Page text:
By Jamie Ducharme
September 5, 2018
TIME Health
For more, visit TIME Health.

Urgent care centers are increasingly becoming Americans’ go-to option for certain health problems, according to a new study.

Visits to urgent care clinics increased by 119% among commercially insured Americans between 2008 and 2015, according to new research published in JAMA Internal Medicine. During the same time period, emergency room visits for low-severity conditions — like those treated at urgent care centers — decreased by 36%.

“Over the last several years, the use of these venues has grown a lot. I think patients are interested in convenience,” says study co-author Dr. Sabrina Poon, who was an emergency physician and research fellow at Brigham and Women’s Hospital when the research was completed, and is now at Vanderbilt University Medical Center. “Cost is also a big factor, and wait times.”

The study looked specifically at Americans younger than 65 who were covered by Aetna, which insured about 20 million people during each of the study years. The Aetna members included in the study made 20.6 million acute care visits during the eight-year research window.

Many people went to urgent care clinics, not emergency rooms, for low-risk acute issues, the study shows. In 2015, there were 103 visits to urgent care centers per 1,000 Aetna members (up from 47 in 2008), compared to 57 ER visits per 1,000 members (down from 89 in 2008).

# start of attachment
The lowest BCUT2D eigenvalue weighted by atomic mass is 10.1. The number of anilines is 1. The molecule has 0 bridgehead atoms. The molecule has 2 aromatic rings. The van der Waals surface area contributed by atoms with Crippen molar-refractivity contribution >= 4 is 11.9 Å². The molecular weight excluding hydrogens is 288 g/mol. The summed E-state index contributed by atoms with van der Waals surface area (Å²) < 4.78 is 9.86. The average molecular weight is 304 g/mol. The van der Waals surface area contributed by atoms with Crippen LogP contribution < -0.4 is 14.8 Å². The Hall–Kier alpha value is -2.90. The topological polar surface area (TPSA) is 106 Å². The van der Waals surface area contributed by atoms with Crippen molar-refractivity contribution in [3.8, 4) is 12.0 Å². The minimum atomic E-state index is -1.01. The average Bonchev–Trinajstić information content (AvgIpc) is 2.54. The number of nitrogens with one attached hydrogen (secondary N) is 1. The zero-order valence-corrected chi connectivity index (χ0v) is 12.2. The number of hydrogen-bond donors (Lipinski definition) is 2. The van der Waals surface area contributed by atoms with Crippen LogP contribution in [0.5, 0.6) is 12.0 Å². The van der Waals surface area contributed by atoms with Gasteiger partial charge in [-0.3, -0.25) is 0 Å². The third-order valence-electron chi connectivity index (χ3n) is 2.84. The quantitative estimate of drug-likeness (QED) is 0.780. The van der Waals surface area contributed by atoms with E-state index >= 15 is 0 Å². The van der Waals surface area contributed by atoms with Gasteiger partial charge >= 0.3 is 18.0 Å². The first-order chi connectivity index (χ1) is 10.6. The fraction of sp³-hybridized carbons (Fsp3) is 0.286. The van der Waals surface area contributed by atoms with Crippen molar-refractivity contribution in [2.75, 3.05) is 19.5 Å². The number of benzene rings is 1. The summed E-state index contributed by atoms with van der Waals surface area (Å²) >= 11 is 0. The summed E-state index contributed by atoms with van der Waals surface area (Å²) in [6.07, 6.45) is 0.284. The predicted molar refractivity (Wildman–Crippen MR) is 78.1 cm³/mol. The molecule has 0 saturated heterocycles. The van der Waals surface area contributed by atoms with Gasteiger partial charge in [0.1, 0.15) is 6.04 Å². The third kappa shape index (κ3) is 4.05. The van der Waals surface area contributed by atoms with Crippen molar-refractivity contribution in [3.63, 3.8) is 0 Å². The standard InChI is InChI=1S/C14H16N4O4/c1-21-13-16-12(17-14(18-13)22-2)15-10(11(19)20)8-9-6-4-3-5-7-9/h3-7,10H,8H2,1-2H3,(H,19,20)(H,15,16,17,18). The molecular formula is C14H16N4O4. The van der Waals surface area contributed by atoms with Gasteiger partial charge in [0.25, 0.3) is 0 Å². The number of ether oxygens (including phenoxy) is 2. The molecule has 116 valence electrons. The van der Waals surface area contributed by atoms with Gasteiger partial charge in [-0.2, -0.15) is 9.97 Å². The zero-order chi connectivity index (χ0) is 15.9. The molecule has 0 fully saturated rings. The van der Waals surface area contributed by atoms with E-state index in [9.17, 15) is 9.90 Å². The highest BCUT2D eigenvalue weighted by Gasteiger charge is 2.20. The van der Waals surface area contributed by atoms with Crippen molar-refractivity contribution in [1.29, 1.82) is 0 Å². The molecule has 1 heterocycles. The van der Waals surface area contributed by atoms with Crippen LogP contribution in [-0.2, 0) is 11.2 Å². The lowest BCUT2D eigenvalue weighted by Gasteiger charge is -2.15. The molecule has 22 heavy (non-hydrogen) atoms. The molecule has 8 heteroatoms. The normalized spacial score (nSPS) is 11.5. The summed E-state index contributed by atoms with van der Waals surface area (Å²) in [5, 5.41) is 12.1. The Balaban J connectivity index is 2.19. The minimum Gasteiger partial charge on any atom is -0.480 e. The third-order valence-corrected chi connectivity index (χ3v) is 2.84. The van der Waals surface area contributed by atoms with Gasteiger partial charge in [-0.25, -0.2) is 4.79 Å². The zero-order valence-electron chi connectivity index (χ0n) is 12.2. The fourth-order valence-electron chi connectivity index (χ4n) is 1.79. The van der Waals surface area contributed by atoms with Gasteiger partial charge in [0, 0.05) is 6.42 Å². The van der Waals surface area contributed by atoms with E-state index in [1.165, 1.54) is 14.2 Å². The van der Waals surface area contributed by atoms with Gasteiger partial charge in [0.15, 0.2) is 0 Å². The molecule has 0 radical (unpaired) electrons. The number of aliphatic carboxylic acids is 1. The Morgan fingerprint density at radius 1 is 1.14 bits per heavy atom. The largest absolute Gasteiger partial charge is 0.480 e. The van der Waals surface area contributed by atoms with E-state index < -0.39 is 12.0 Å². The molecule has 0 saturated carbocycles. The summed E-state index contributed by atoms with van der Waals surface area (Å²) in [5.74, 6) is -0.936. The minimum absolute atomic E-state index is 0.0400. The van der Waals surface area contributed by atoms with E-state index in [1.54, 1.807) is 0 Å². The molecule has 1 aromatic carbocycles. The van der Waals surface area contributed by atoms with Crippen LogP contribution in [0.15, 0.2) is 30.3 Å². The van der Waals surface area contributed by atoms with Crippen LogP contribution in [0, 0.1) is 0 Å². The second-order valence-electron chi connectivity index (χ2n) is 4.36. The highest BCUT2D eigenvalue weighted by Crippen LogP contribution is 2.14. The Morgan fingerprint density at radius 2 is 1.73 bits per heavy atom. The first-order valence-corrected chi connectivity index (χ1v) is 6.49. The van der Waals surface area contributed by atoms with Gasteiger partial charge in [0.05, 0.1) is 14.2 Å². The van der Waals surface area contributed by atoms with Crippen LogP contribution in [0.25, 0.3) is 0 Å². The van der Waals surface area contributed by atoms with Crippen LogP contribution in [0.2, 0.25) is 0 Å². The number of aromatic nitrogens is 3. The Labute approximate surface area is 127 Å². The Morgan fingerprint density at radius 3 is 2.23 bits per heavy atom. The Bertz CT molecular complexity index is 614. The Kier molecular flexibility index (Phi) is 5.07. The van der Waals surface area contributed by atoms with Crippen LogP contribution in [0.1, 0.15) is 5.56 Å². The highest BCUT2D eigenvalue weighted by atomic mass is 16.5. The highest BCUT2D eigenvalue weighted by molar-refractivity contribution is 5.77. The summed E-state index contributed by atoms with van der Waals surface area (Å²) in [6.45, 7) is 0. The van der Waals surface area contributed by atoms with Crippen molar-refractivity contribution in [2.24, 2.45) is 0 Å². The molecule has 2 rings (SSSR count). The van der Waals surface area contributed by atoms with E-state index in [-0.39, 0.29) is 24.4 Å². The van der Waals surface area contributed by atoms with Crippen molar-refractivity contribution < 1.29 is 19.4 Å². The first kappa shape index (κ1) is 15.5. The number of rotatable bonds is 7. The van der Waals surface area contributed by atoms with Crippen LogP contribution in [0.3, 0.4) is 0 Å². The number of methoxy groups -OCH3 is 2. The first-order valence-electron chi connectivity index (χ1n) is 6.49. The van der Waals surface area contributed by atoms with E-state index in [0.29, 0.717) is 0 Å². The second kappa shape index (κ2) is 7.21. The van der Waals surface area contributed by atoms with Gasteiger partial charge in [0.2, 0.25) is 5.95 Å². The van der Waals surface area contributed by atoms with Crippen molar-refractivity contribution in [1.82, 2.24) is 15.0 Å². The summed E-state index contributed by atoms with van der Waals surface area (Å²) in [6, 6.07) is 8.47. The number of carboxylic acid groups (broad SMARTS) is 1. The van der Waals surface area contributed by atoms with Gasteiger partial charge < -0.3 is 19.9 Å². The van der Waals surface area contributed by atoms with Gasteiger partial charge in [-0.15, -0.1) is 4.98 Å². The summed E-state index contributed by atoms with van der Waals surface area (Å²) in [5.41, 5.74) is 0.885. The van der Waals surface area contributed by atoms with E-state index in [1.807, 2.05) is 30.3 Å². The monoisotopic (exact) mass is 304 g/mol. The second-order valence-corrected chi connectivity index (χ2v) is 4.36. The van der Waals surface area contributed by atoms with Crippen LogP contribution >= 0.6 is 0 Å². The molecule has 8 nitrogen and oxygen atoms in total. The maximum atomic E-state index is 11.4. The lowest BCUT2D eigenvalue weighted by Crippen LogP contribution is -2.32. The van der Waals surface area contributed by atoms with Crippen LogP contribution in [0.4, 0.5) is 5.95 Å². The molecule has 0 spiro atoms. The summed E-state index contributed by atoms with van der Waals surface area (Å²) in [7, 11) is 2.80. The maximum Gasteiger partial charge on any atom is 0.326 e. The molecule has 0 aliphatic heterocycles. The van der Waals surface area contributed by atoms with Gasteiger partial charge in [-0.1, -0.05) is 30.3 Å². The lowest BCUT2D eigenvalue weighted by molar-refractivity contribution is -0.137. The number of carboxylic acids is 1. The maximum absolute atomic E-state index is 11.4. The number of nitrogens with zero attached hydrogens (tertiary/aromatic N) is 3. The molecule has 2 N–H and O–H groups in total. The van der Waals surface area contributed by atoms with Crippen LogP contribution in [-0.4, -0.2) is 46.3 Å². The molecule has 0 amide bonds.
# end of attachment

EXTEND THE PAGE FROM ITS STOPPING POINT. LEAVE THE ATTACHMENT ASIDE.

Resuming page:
Telemedicine and visits to retail clinics, such as those in pharmacies and big-box stores, are also getting more popular, the study says — though they still make up a small portion of acute care. In 2015, there were six virtual visits per 1,000 customers (up from virtually none in 2008), and 22 retail clinic visits per 1,000 members (up from seven in 2008). The study didn’t look at pre-scheduled office visits.

The increases don’t necessarily mean that people are choosing urgent care centers when they once would have gone to the ER, Poon says. Overall use of acute care facilities rose by 31% during the study period, and health care spending per person per year rose by 14%, suggesting that people are simply getting more medical care than they used to. That’s partly due to the growing prevalence and popularity of urgent care and retail clinics, which may attract patients who otherwise wouldn’t have sought medical attention, the authors say.

Reductions in ER visits may instead be driven by high costs and long wait times, the study says. In 2015, the average low-severity emergency room visit cost $422 out-of-pocket, compared to $66 at urgent care centers and $37 at retail clinics. At $14 per appointment, telemedicine was even cheaper. However, despite the lower costs, the researchers found that wealthier patients were more likely than lower-income people to use non-ER resources, perhaps because of differences in geographic prevalence and transportation accessibility.

Poon stresses that the emergency room is sometimes the best choice for patients — especially for more serious conditions or accidents. As alternative venues become increasingly popular, she says it’s up to the medical system to clarify for patients where they should go and when.

“I recognize that it’s exceedingly difficult, sometimes, to figure out where the best place to go is,” she says. “The medical system as a whole could probably be better at helping patients figure that out.”

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